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Thus, how will change the world around us? Cities, buildings and interiors will vary according to three keys: sustainability, technology, flexibility. This is the visions that emerge from the 19 contributions to the white paper. In terms of design, it is essential to differentiate hardware (physical space) from software (its management). The former must be designed to promote flexibility and changes over time. The latter must be able to vary according to needs, with limited budgets and reduced environmental impact.

The primary mutation expected after COVID-19 will be the transition from the concept of "smart city" to the one of "safe city". This will be necessary to restore a sense of tranquillity in people after the hard days of the pandemic. Then, multicentered cities will come into play. The pandemic highlighted the risks associated with the contemporary model of urban concentration. On the other hand, density offers efficiency, social connections and opportunities for well-being. In a recent publication, the American firm Gensler has identified in the "polycentric model" - in which self-sufficient districts are distributed among cities and function as urban villages - one of the best ways to shape urban concentrations. The new mobility in the cities will be "electric, public and gentle, with less Km per capita". Finally, the new driver of development for the cities in the next future will be Social Innovation, realized through an Open Innovation methodology – to achieve a town truly designed through the collaboration of everyone.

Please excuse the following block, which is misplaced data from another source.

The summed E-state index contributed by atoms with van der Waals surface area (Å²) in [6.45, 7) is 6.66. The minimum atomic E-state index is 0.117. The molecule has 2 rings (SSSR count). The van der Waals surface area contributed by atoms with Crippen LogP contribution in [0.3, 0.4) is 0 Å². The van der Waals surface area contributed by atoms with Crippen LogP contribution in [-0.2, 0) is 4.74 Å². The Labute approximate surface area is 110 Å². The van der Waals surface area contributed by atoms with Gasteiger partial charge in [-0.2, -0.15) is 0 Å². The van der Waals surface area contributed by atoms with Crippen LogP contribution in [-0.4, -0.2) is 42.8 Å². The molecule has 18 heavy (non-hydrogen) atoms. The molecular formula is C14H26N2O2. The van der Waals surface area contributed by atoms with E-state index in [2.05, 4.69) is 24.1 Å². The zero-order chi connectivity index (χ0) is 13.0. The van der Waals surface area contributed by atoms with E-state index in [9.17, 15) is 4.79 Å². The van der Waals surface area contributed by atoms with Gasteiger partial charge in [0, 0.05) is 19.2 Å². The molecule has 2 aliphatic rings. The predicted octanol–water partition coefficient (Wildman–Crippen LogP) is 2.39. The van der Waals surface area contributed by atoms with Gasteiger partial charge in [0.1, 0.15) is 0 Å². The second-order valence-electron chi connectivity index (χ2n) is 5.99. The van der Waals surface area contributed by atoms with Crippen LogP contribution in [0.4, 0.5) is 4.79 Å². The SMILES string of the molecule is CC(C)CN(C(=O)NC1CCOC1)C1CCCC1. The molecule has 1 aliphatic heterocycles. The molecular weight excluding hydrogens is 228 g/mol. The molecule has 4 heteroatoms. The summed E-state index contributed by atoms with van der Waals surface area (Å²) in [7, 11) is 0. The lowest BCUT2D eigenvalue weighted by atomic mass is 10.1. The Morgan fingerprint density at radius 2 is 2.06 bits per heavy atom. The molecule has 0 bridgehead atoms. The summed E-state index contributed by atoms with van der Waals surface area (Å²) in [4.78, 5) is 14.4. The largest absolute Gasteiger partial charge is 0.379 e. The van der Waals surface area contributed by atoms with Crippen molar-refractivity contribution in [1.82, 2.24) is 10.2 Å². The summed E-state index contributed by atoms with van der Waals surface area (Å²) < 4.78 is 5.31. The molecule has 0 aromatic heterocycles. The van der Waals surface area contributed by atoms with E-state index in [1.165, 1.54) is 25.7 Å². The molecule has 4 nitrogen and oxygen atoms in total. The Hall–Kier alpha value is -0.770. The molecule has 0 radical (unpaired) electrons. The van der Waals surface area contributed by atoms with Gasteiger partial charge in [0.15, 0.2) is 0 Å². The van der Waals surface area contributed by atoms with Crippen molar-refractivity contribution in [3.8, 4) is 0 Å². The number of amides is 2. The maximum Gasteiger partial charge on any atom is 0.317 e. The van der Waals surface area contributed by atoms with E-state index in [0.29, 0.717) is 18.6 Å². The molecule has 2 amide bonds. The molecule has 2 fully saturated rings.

The building shall be conceived and designed with the awareness that they "are not forever", thus considering their entire life cycle, similarly to what happens in the automotive or aeronautical world. Adaptability, modularity and complexity will be the keywords for the architecture and engineering of the next future: in one word, Metabolism. In terms of construction, open constructional meshes will be preferable thanks to their flexibility and adaptableness. Buildings shall be designed as open ecosystems – with pilotis, stairwells, courtyards and parking lots used as interfaces - to improve their connections with nature and the environment in general.

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The revision of the concept of safety must also include a reflection on the environmental comfort and physical/mental well-being. The first is nowadays almost entirely entrusted to thermal conditioning and forced ventilation systems. The problem will be solved with a partial and progressive return to traditional natural aeration and passive cooling techniques, which have characterized our construction traditions for centuries but have been abandoned in modernity. In terms of well-being, the recently re-discovered biophilic design will be probably the best policy.